28 Mar 2011

Gove unveils EMA replacement: a £180m bursary fund

Education Secretary Michael Gove announces a new £180m bursary fund to help the poorest over 16-year-olds stay in education. It replaces the £560m EMA scheme cut in last year’s Spending Review.

 Students have been protesting about government cuts to their Educational Maintenance Allowance (EMA), which is allocated to 16-19 year olds from low income backgrounds who wish to stay in education.

The Education Secretary gave details about the intended bursary scheme in the House of Commons today, answering at last what would replace the popular Education Maintenance Allowance (EMA).

£180m will be made available to schools and colleges, who will be free to decide on the allocation of that fund to any child on free school meals scheme.

The bursary will target 12,000 of the “most vulnerable” students – including those in care and the severely disabled – and pay them £1,200 provided they stay in education.

The announcement followed demonstrations at the weekend against the axing of the EMA, that previously paid £10 to £30 to 650,000 students.

Mr Gove did however say that by paying fewer students overall, they would be able to give more to those students who really needed it.

He also promised that those students who began courses in 2009 -10 and were told they would receive EMAs would continue to receive them.

Plus those students who started courses in 2010-11 and received £30 a week would receive payments of at least £20 a week until the next academic year.

The Shadow Education Secretary Andy Burnham however called it a “humiliating climb down” and said he taken a successful policy and turned it into a shambles.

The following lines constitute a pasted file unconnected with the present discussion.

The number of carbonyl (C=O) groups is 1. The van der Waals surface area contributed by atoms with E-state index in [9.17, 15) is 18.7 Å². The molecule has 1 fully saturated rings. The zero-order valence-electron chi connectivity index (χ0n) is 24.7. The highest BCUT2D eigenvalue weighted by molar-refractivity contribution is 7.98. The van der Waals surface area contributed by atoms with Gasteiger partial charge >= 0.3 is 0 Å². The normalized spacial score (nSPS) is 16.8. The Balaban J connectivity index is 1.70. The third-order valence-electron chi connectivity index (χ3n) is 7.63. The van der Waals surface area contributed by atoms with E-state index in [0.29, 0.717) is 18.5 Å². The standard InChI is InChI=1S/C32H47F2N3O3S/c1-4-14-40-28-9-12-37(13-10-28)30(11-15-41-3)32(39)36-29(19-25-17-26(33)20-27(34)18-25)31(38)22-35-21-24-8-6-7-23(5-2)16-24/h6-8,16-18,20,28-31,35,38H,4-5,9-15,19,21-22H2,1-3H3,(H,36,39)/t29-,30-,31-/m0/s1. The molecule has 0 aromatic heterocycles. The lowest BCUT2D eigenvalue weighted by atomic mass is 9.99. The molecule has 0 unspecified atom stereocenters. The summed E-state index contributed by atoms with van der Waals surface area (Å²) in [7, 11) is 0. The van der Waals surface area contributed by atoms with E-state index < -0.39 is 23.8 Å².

'Badging' the Lib Dems in the coalition
Michael Gove, the lead cheer-leader for the Coalition amongst Tories, did the Lib Dem "badging" for them in announcing the EMA's cheaper replacement.

To shouts of "u-turn" from Labour benches, he credited David Laws, Sarah Teather, Nick Clegg and Simon Hughes with devising the best bits of Coalition education policy and singled out Simon Hughes for his work on the EMA replacement.

Michael Gove's aides say he's secured £70m extra money from the Treasury for this (on top of the £110m they say the department put aside for some sort of EMA-lite policy back last Autumn).

Read more from Gary Gibbon: Gove spells out EMA replacement

The Education Maintenance Allowance was controversially cut in George Osborne’s Spending Review last year, and he argued that they were “poorly targeted” saying:

“Some of those who need more support don’t receive it, some of those who currently receive support are not those who should be receiving the amount that they do.”

Andy Burnham, shadow education secretary, however said there was a “compelling case” to keep the grant as it helped 650,000 young people and sent a “message of hope” to many.